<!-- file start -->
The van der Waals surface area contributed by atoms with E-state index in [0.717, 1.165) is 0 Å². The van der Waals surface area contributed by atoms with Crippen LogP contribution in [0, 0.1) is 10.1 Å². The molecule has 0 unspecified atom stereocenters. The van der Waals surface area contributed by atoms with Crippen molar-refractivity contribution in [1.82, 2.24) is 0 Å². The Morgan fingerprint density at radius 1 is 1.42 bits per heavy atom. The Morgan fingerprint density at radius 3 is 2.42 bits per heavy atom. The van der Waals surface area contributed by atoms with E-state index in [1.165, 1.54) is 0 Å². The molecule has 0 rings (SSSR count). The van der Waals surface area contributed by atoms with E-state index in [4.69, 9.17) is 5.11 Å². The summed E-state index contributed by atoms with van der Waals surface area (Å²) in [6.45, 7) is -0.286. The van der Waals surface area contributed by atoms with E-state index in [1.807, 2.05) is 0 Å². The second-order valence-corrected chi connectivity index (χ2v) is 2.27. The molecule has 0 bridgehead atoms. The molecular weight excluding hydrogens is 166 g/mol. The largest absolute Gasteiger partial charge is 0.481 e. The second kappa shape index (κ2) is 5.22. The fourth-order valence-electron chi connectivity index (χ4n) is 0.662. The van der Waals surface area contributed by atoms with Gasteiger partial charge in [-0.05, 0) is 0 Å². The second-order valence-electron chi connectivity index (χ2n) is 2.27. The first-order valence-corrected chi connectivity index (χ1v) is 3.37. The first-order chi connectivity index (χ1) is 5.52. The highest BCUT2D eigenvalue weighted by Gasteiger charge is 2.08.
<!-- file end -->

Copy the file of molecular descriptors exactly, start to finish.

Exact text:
The van der Waals surface area contributed by atoms with E-state index in [0.717, 1.165) is 0 Å². The van der Waals surface area contributed by atoms with Crippen LogP contribution in [0, 0.1) is 10.1 Å². The molecule has 0 unspecified atom stereocenters. The van der Waals surface area contributed by atoms with Crippen molar-refractivity contribution in [1.82, 2.24) is 0 Å². The Morgan fingerprint density at radius 1 is 1.42 bits per heavy atom. The Morgan fingerprint density at radius 3 is 2.42 bits per heavy atom. The van der Waals surface area contributed by atoms with E-state index in [1.165, 1.54) is 0 Å². The molecule has 0 rings (SSSR count). The van der Waals surface area contributed by atoms with E-state index in [4.69, 9.17) is 5.11 Å². The summed E-state index contributed by atoms with van der Waals surface area (Å²) in [6.45, 7) is -0.286. The van der Waals surface area contributed by atoms with E-state index in [1.807, 2.05) is 0 Å². The second-order valence-corrected chi connectivity index (χ2v) is 2.27. The molecule has 0 bridgehead atoms. The molecular weight excluding hydrogens is 166 g/mol. The largest absolute Gasteiger partial charge is 0.481 e. The second kappa shape index (κ2) is 5.22. The fourth-order valence-electron chi connectivity index (χ4n) is 0.662. The van der Waals surface area contributed by atoms with Gasteiger partial charge in [-0.05, 0) is 0 Å². The second-order valence-electron chi connectivity index (χ2n) is 2.27. The first-order valence-corrected chi connectivity index (χ1v) is 3.37. The first-order chi connectivity index (χ1) is 5.52. The highest BCUT2D eigenvalue weighted by Gasteiger charge is 2.08.